Nearly two decades after its launch, the International Space Station (ISS) has reached an epic milestone: the habitable satellite completed its 100,000th orbit around Earth on May 16.

NASA astronaut Jeff Williams, who is currently aboard the ISS, announced in a video that the station began its new orbit as it crossed the equator at 06:10 GMT.

Moving at an incredible 17,500 miles (28,164 kilometers) per hour, the ISS takes about 90 minutes to finish a complete orbit around our planet at an altitude of 240 miles (386 kilometers).

With current calculations, experts say the ISS has traveled 2.64 million miles (4.25 billion kilometers), nearly the distance from Earth to Neptune or 10 back-and-forth journeys from Earth to Mars.

Astronauts inside the station get to see 16 sunsets and sunrises in a 24-hour period. Right now, the ISS crew consists of Williams; American astronaut Tim Kopra; British astronaut Tim Peake; and Russian cosmonauts Oleg Skripochka, Alexey Ovchinin, and Yuri Malenchenko.

Williams said the significant milestone is a tribute to the international partnership between the European Space Agency, Russia, Canada, Japan and the United States. This is just the beginning, he said.

"One-hundred-thousand orbits, the journey continues," said Williams.

History Of The International Space Station

On Nov. 20, 1998, the first ever component of the space station was launched into space. No one lived in the ISS during its assembling stages.

The $100 billion orbiting complex, which can hold as much living space as a five-bedroom house, has been permanently occupied by astronaut crews since November 2000, two years after its initial assembly.

Williams said a total of 222 people have visited the ISS for the past 15.5 years, including several space tourists who paid for the trip.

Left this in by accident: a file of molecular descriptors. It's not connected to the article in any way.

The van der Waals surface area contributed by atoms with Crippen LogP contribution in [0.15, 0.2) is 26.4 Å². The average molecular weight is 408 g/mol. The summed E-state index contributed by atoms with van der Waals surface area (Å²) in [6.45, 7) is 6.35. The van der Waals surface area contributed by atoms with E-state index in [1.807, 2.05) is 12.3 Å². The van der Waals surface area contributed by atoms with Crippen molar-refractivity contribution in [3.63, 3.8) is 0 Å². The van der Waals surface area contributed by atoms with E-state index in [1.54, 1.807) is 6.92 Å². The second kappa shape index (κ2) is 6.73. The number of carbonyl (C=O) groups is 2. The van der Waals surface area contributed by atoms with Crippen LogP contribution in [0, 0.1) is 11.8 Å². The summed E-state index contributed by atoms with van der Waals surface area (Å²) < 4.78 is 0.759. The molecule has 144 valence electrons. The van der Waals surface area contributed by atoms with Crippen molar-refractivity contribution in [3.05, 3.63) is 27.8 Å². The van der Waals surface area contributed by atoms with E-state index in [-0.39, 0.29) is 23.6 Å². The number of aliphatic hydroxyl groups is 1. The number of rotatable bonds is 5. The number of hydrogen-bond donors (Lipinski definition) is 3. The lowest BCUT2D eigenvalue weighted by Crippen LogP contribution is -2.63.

Ever since astronauts began inhabiting the space station, they have pushed through the limits of what is possible for life in outer space.

More than 1,900 scientific studies have been performed aboard the ISS.

Astronauts have successfully grown the first flower in space - a plant called zinnia. In August 2015, ISS astronauts also harvested and ate red romaine lettuce grown in space - the first space-grown food ever consumed.

Former NASA astronaut Scott Kelly, who has returned home from his year in space, was part of a mission to test the effects of space travel on the human body, along with his twin brother Mark.

All of these missions are part of the initiative by NASA and partner agencies for the prospect of human space flight beyond Earth's orbit. Indeed, the ISS is considered a stepping stone to Mars and other destinations.

What's Next?

On Monday, a few Cubesats were deployed from the module airlock of the Kiko Lab. More will be released on Wednesday, according to NASA.

The ISS crew has also tested the grip strength of mice for the Rodent Research experiment, which explores an antibody that may prevent the weakening of muscles and bones in space. Next week, the Bigelow Expandable Activity Module (BEAM) will be operated and expanded.

The ISS will keep flying in orbit until 2024, although NASA and partner agencies plan to extend it to 2028. The space station will be de-orbited over a stretch of ocean when the time comes. Most of its components will burn up in the atmosphere.

Until then, the space station will continue its operations.

Watch NASA astronaut Jeff Williams' announcement below.

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